“I have been aware of Aseema and their good work for a few years as I also run a wellness centre, Clay, where Aseema products are on sale. Kids create paintings and the NGO sells their paintings and use it on mugs, coasters and some really interesting stuff.
I was impressed by the designs and decided to put those on T-shirts and kurtas. So, I spoke to the Chairman of the NGO, and we began work on a new collection,” explains designer Anita Dongre, who is one of the in-house brands that will retail the collection.
The collection features 20 exclusive designs in cotton and knits by four children — Rajesh Jadiyar, Roshni Jadhav, Reshma Bahamaniya and Rubina Khan. These designs are themed with symbols of the under-water world that depicts the diverse aquatic life; using floating fish, turtles, crabs and more.
The collection aims at being vibrant and youth-centric with vivid colours such as reds, warm blues combined with ashen shades of yellow and green.
“Aseema has a product division and art is a very important part of that.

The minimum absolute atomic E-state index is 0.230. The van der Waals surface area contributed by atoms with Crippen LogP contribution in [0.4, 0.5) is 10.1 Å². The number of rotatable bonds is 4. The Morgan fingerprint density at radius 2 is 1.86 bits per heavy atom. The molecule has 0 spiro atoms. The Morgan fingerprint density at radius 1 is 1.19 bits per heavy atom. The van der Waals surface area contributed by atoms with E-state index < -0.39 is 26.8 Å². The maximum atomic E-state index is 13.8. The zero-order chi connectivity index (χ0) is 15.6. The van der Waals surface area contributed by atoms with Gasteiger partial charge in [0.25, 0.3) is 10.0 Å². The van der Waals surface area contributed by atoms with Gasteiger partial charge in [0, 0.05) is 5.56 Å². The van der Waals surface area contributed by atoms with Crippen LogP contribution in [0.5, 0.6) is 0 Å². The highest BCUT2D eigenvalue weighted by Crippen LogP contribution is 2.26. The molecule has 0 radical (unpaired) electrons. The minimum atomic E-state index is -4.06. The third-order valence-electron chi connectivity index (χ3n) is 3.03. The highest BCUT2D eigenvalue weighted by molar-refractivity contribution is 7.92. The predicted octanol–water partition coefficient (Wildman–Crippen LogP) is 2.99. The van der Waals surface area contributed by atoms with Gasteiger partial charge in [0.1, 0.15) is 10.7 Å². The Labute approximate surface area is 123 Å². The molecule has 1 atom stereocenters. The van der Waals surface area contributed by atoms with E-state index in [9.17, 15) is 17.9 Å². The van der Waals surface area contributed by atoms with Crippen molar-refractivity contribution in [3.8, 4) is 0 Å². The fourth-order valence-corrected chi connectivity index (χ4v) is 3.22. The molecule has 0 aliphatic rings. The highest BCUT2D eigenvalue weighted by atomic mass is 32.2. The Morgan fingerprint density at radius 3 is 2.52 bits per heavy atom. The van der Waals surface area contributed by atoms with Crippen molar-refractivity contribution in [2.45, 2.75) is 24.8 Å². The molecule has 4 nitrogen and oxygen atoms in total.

We believe that there is an artist in every child and we have an art studio in all the schools that come under our ambit. The children have been working under trained artists for many years,” informs Dilbur Parakh, Chairman, Aseema.
“The kids feel very motivated and proud when they see their art on products. And when a famous designer is using their art, it’s very encouraging and it builds up their self-esteem,” she adds.
For these kids, who come from economically weaker sections of society, the collection has given them a major confidence boost. Rubina, who lives in Bandra’s Nargis Dutt Nagar along with her parents and siblings, wants be a painter.
She is elated at this development: “I feel very nice that my painting is on a designer’s collection. I drew whatever came to my mind using my imagination,” she avers.
Parakh also explains that this collaboration not only gives voice to the creativity of the kids in the NGO, but it also aids their sustainability. “It helps us reach out to more children and provide them with better facilities and services,” reasons Parakh.
“We adopt municipal schools. We have three schools at the moment in Mumbai and one school for tribal students at Igatpuri. Children don’t pay fees, so we constantly need income from donations and from the sale of our products to provide quality services to them,” she adds. While the proceeds from the collection will not reach the NGO directly, the designer’s brand has already paid a lump sum amount to them for the designs.
The collection will be available in Global Desi stores from May onwards.
Log on to www.aseema.org/